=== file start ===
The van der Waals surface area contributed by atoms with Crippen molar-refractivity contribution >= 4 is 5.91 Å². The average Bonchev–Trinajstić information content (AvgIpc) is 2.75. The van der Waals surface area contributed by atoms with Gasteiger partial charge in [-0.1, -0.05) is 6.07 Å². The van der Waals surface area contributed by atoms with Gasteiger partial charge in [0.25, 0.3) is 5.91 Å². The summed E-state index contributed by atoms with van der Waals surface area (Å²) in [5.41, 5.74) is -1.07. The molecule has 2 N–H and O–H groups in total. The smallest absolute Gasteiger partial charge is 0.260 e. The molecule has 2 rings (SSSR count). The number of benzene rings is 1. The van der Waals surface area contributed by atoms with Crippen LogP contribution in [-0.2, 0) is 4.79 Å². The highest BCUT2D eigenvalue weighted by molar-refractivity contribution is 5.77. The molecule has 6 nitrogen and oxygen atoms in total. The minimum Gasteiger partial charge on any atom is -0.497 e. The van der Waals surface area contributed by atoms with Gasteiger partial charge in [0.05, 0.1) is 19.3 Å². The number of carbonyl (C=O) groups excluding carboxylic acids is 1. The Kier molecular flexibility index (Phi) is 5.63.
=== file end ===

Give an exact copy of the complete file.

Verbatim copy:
The van der Waals surface area contributed by atoms with Crippen molar-refractivity contribution >= 4 is 5.91 Å². The average Bonchev–Trinajstić information content (AvgIpc) is 2.75. The van der Waals surface area contributed by atoms with Gasteiger partial charge in [-0.1, -0.05) is 6.07 Å². The van der Waals surface area contributed by atoms with Gasteiger partial charge in [0.25, 0.3) is 5.91 Å². The summed E-state index contributed by atoms with van der Waals surface area (Å²) in [5.41, 5.74) is -1.07. The molecule has 2 N–H and O–H groups in total. The smallest absolute Gasteiger partial charge is 0.260 e. The molecule has 2 rings (SSSR count). The number of benzene rings is 1. The van der Waals surface area contributed by atoms with Crippen LogP contribution in [-0.2, 0) is 4.79 Å². The highest BCUT2D eigenvalue weighted by molar-refractivity contribution is 5.77. The molecule has 6 nitrogen and oxygen atoms in total. The minimum Gasteiger partial charge on any atom is -0.497 e. The van der Waals surface area contributed by atoms with Gasteiger partial charge in [0.05, 0.1) is 19.3 Å². The number of carbonyl (C=O) groups excluding carboxylic acids is 1. The Kier molecular flexibility index (Phi) is 5.63.